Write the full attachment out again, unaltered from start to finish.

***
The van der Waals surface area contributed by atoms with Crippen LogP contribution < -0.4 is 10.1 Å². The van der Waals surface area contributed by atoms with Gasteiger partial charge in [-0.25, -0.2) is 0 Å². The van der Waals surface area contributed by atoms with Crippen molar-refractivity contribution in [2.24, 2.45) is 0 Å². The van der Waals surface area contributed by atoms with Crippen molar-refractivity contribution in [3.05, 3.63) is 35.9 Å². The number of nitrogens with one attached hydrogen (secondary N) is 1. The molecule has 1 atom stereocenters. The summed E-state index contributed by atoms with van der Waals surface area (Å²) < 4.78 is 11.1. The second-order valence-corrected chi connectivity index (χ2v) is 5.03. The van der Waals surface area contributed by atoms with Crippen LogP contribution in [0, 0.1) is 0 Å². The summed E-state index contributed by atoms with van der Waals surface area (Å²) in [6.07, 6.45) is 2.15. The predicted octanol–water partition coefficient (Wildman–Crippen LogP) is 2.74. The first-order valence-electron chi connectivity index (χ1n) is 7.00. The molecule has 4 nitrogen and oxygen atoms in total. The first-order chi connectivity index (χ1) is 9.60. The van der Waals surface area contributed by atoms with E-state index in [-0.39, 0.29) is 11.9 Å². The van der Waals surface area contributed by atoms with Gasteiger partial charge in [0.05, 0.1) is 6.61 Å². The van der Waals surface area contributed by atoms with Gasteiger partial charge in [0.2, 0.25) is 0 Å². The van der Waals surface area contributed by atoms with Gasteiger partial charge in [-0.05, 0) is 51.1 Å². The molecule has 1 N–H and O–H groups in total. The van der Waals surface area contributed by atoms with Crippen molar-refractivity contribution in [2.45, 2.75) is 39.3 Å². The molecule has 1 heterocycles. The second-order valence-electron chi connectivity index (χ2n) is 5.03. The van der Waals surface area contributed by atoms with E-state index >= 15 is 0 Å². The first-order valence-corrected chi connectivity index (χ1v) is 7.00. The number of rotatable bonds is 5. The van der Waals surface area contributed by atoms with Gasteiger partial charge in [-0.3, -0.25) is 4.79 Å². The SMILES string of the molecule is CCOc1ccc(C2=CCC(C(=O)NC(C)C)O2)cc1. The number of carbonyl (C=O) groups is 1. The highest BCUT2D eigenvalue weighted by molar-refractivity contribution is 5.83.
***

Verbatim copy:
The van der Waals surface area contributed by atoms with Crippen LogP contribution < -0.4 is 10.1 Å². The van der Waals surface area contributed by atoms with Gasteiger partial charge in [-0.25, -0.2) is 0 Å². The van der Waals surface area contributed by atoms with Crippen molar-refractivity contribution in [2.24, 2.45) is 0 Å². The van der Waals surface area contributed by atoms with Crippen molar-refractivity contribution in [3.05, 3.63) is 35.9 Å². The number of nitrogens with one attached hydrogen (secondary N) is 1. The molecule has 1 atom stereocenters. The summed E-state index contributed by atoms with van der Waals surface area (Å²) < 4.78 is 11.1. The second-order valence-corrected chi connectivity index (χ2v) is 5.03. The van der Waals surface area contributed by atoms with Crippen LogP contribution in [0, 0.1) is 0 Å². The summed E-state index contributed by atoms with van der Waals surface area (Å²) in [6.07, 6.45) is 2.15. The predicted octanol–water partition coefficient (Wildman–Crippen LogP) is 2.74. The first-order valence-electron chi connectivity index (χ1n) is 7.00. The molecule has 4 nitrogen and oxygen atoms in total. The first-order chi connectivity index (χ1) is 9.60. The van der Waals surface area contributed by atoms with E-state index in [-0.39, 0.29) is 11.9 Å². The van der Waals surface area contributed by atoms with Gasteiger partial charge in [0.05, 0.1) is 6.61 Å². The van der Waals surface area contributed by atoms with Gasteiger partial charge in [0.2, 0.25) is 0 Å². The van der Waals surface area contributed by atoms with Gasteiger partial charge in [-0.05, 0) is 51.1 Å². The molecule has 1 N–H and O–H groups in total. The van der Waals surface area contributed by atoms with Crippen molar-refractivity contribution in [2.45, 2.75) is 39.3 Å². The molecule has 1 heterocycles. The second-order valence-electron chi connectivity index (χ2n) is 5.03. The van der Waals surface area contributed by atoms with E-state index >= 15 is 0 Å². The first-order valence-corrected chi connectivity index (χ1v) is 7.00. The number of rotatable bonds is 5. The van der Waals surface area contributed by atoms with Gasteiger partial charge in [-0.3, -0.25) is 4.79 Å². The SMILES string of the molecule is CCOc1ccc(C2=CCC(C(=O)NC(C)C)O2)cc1. The number of carbonyl (C=O) groups is 1. The highest BCUT2D eigenvalue weighted by molar-refractivity contribution is 5.83.